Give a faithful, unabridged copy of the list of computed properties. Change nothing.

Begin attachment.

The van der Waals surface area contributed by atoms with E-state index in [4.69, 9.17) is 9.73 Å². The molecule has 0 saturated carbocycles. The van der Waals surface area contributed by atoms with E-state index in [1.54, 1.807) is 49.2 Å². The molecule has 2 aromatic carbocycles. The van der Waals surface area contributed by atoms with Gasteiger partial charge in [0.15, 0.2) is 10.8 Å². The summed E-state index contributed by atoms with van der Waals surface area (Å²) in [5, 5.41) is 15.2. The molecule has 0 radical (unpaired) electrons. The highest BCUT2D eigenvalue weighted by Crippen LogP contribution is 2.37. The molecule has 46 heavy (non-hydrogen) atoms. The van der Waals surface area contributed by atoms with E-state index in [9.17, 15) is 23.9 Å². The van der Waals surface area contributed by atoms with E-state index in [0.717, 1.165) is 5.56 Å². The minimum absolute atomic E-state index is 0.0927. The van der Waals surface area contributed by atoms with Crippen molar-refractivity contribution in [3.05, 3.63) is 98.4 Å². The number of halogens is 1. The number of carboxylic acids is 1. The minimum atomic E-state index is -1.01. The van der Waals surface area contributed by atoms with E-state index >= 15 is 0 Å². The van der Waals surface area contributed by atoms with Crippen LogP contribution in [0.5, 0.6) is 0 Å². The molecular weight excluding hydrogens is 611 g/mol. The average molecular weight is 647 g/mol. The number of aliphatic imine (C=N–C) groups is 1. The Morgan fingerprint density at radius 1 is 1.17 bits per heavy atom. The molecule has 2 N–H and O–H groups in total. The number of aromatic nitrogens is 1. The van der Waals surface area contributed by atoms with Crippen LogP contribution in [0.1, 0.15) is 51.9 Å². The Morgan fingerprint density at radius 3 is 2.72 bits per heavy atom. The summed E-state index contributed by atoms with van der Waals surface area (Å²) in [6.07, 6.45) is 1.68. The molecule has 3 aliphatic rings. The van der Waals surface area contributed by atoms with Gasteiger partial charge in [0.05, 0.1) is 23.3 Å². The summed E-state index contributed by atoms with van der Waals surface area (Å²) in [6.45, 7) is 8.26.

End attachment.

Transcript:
The van der Waals surface area contributed by atoms with E-state index in [4.69, 9.17) is 9.73 Å². The molecule has 0 saturated carbocycles. The van der Waals surface area contributed by atoms with E-state index in [1.54, 1.807) is 49.2 Å². The molecule has 2 aromatic carbocycles. The van der Waals surface area contributed by atoms with Gasteiger partial charge in [0.15, 0.2) is 10.8 Å². The summed E-state index contributed by atoms with van der Waals surface area (Å²) in [5, 5.41) is 15.2. The molecule has 0 radical (unpaired) electrons. The highest BCUT2D eigenvalue weighted by Crippen LogP contribution is 2.37. The molecule has 46 heavy (non-hydrogen) atoms. The van der Waals surface area contributed by atoms with E-state index in [9.17, 15) is 23.9 Å². The van der Waals surface area contributed by atoms with E-state index in [0.717, 1.165) is 5.56 Å². The minimum absolute atomic E-state index is 0.0927. The van der Waals surface area contributed by atoms with Crippen molar-refractivity contribution in [3.05, 3.63) is 98.4 Å². The number of halogens is 1. The number of carboxylic acids is 1. The minimum atomic E-state index is -1.01. The van der Waals surface area contributed by atoms with E-state index >= 15 is 0 Å². The van der Waals surface area contributed by atoms with Crippen LogP contribution in [0.5, 0.6) is 0 Å². The molecular weight excluding hydrogens is 611 g/mol. The average molecular weight is 647 g/mol. The number of aliphatic imine (C=N–C) groups is 1. The Morgan fingerprint density at radius 1 is 1.17 bits per heavy atom. The molecule has 2 N–H and O–H groups in total. The number of aromatic nitrogens is 1. The van der Waals surface area contributed by atoms with Crippen LogP contribution in [0.1, 0.15) is 51.9 Å². The Morgan fingerprint density at radius 3 is 2.72 bits per heavy atom. The summed E-state index contributed by atoms with van der Waals surface area (Å²) in [6.07, 6.45) is 1.68. The molecule has 3 aliphatic rings. The van der Waals surface area contributed by atoms with Gasteiger partial charge in [0.05, 0.1) is 23.3 Å². The summed E-state index contributed by atoms with van der Waals surface area (Å²) in [6.45, 7) is 8.26.